writing

Orange and Tiger-Breath

Upon smelling nail polish remover my six year old daughter commented, “It smells like orange and tiger-breath.” How amazing her ability to completely embody her strange and beautiful self. It is a talent she has – to wholly, obliviously stroll by the structures and limits of language into pure voice.

Recently, I’ve been moved by something Anne Fadiman stated in the introduction to “The Opposite of Loneliness” by the late Marina Keegan:

Many of my students sound forty years old. They are articulate but derivative, their own voices muffled by their desire to skip over their current age and experience, which they fear trivial, and land on some version of polished adulthood without passing Go. Marina was twenty-one and sounded twenty-one….a twenty-one who understood that there were few better subjects than being young and uncertain and starry-eyed and frustrated and hopeful.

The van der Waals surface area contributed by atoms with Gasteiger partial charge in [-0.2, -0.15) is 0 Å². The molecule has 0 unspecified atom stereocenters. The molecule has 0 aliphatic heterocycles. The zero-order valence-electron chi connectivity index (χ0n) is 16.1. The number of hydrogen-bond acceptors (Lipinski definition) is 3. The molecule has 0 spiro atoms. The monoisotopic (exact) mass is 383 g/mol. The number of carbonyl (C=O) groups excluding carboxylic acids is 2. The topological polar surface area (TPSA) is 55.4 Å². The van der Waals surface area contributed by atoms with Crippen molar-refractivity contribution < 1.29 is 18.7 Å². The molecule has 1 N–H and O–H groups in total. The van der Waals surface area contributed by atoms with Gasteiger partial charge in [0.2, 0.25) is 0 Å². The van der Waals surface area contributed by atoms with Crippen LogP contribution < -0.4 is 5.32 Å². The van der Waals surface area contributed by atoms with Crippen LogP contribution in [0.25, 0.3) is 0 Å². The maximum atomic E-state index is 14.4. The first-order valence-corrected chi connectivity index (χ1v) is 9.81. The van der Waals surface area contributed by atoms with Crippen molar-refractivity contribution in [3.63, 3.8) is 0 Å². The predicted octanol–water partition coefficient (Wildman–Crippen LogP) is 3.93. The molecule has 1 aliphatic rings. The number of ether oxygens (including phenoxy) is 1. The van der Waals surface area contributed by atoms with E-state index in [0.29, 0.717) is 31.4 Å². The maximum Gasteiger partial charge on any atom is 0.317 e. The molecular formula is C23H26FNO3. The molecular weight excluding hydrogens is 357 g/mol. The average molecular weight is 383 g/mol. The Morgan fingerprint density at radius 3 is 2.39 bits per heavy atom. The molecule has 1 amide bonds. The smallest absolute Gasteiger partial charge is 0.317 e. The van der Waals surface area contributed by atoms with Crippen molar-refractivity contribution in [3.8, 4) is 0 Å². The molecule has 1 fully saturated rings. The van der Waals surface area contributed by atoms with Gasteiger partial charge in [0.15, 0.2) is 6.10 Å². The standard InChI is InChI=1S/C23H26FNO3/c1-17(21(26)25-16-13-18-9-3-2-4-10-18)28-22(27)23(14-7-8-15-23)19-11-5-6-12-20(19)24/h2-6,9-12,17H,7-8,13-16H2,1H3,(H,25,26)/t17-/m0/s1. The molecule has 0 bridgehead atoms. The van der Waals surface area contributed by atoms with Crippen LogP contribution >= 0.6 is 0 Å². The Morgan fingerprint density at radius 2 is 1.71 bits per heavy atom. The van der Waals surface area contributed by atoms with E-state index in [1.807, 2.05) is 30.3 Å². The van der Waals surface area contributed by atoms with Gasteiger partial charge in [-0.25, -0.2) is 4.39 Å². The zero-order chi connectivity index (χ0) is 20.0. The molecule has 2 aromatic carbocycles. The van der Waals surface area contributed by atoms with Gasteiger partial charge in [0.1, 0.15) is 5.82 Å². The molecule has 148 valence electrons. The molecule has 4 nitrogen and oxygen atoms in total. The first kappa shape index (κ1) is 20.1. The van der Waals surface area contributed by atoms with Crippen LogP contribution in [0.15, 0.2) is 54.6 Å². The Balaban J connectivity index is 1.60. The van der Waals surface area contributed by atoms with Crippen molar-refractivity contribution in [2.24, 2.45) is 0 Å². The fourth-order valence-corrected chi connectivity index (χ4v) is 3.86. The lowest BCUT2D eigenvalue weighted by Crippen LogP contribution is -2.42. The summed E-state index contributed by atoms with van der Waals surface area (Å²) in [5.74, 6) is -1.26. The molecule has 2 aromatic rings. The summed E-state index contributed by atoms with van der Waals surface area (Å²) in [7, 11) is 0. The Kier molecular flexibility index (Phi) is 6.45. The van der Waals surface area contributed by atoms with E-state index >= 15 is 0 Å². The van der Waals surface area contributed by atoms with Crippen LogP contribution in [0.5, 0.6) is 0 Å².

How often we try to skip our own skin. How often we try to sing in the voice of another. But of all the pitch-perfect notes I hear, I must own the ones off-key because they are mine. She was twenty-one and sounded twenty-one. To speak in the clearest “I” possible…it’s a rare talent indeed.

To Balance Silence and Sound

If a writer’s power begins in sound then an editor’s power begins in silence. What we say matters. What we omit matters.

But too often we see the blank page as the enemy, something to overcome, a wall that needs to be scaled or torn down. Whether we’re looking from a writer’s viewpoint or an editor’s, publication is given power, and that power is mostly deemed positive. Truth is the silence of the sheet can be a shield; it can soften a blow. Or it can be static, white noise to amplify the voices that need to be heard.

I often state it’s more important to be a good person than a good writer. Only recently did I apply this philosophy to my role as an editor. (more…)